Sister Peggy Ann who was not drawn into the case until March, when the grand jury returned indictments against the rest of the family, seems to have been one of the few who offered solace to Raymond after he was initially arrested and released on bond. If Raymond was cast in the role of the misfit, Peggy Ann was cast as the good girl. Although she worked as a substitute teacher at her family's preschool for two months in 1978, most of her career was spent teaching high school and junior high students, some of whom brought her little gifts. "At night," says Orange County Register reporter Jean Olswang, who lived with Peggy Ann from January through mid-March after answering a roommate-wanted newspaper ad, "she would sit around in a flannel nightgown and work on quilts or school-related things. She spent a lot of time on the phone with her parents and stayed at their house several nights a week."
By now Raymond, who had been banned by police from the preschool, had left his apartment above his parents' garage and was living for a time with his sister. Parents claim he returned to the school during this period and molested another child before he was jailed again in April. Olswang remembers him as polite, reticent and slightly eccentric: "He had brought just a backpack, and he was growing wheatgrass on the patio. He always listened to the rock group Genesis on his Walkman; I came home once and found him dancing on the sidewalk."
At that time, Olswang says, Raymond was aware he was under police surveillance. "Peggy Ann was very concerned about him. He was so thin, and there was the health-food fanaticism. She said he had been very outgoing, but that he was crushed by the accusations."
Raymond would not be the only member of his clan to buckle under the pressure. Since she has been jailed, Peggy Buckey has suffered from claustrophobia, a respiratory infection and frequent fainting spells. Her husband is reported to be devastated by the scandal: Neighbors say he has verbally assaulted reporters and curiosity seekers who have come to peer in the windows of the Buckey house, a neat brick cottage with a front yard populated by ceramic squirrels, deer and dogs. At an April hearing, during which a Superior Court judge revoked bail for Charles' wife and children, the elder Buckey broke into tears and sobbed into his clenched fists. Virginia McMartin was the one who reached out to console him.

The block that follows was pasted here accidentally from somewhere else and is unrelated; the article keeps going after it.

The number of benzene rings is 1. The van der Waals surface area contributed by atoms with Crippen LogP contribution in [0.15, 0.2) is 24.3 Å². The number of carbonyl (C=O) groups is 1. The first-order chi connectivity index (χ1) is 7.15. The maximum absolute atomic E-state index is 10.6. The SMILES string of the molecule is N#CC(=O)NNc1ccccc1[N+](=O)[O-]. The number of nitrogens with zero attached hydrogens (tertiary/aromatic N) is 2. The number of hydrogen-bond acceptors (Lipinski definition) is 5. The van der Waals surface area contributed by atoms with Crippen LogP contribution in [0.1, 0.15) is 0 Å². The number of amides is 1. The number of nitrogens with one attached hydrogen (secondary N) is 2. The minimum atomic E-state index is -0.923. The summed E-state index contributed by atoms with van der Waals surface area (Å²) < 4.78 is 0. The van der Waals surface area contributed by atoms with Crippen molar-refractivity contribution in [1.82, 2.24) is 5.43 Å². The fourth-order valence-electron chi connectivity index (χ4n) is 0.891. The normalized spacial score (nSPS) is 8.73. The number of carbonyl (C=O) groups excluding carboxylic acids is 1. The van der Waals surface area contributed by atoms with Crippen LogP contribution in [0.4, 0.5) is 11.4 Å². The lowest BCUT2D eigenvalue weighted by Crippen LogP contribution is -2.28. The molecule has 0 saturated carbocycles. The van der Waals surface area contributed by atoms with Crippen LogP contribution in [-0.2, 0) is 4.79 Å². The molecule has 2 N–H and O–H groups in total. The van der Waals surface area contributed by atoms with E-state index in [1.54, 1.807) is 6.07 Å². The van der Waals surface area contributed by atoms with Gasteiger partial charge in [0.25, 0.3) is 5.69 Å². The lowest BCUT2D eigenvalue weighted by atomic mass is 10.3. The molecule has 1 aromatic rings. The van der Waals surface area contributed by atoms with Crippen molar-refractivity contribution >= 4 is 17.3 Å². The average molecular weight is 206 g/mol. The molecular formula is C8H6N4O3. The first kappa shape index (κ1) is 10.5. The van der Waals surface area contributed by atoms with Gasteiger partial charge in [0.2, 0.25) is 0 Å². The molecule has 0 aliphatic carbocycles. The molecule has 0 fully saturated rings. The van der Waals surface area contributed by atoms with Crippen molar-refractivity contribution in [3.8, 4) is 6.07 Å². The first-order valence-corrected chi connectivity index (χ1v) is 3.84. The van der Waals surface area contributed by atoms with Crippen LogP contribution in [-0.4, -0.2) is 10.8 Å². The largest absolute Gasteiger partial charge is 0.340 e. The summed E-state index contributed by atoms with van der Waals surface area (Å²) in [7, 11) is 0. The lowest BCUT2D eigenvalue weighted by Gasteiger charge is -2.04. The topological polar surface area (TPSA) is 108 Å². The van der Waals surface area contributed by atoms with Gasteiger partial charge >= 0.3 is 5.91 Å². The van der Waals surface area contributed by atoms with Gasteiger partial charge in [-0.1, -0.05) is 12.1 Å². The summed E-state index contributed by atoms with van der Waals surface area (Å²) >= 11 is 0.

For Virginia's part, she seems to be weathering the public disgrace with the same slightly self-congratulatory stoicism that marks her autobiography and the brief family history that she composed in 1981. "You learn at 76," she said last month, "that nothing can hurt you." Free on bail awaiting trial, she is living in the garage apartment behind the Buckeys' house with two cats as her only companions. But her personal history is all around her: From her second-story perch, she can spy the rooftop of the 16th Street house that has known four generations of McMartins. It is the same house that inspired one of her most effusive—and ironic—lines: "It's been a grand life," she wrote in The McMartins. "Just think of the tales this house could tell!"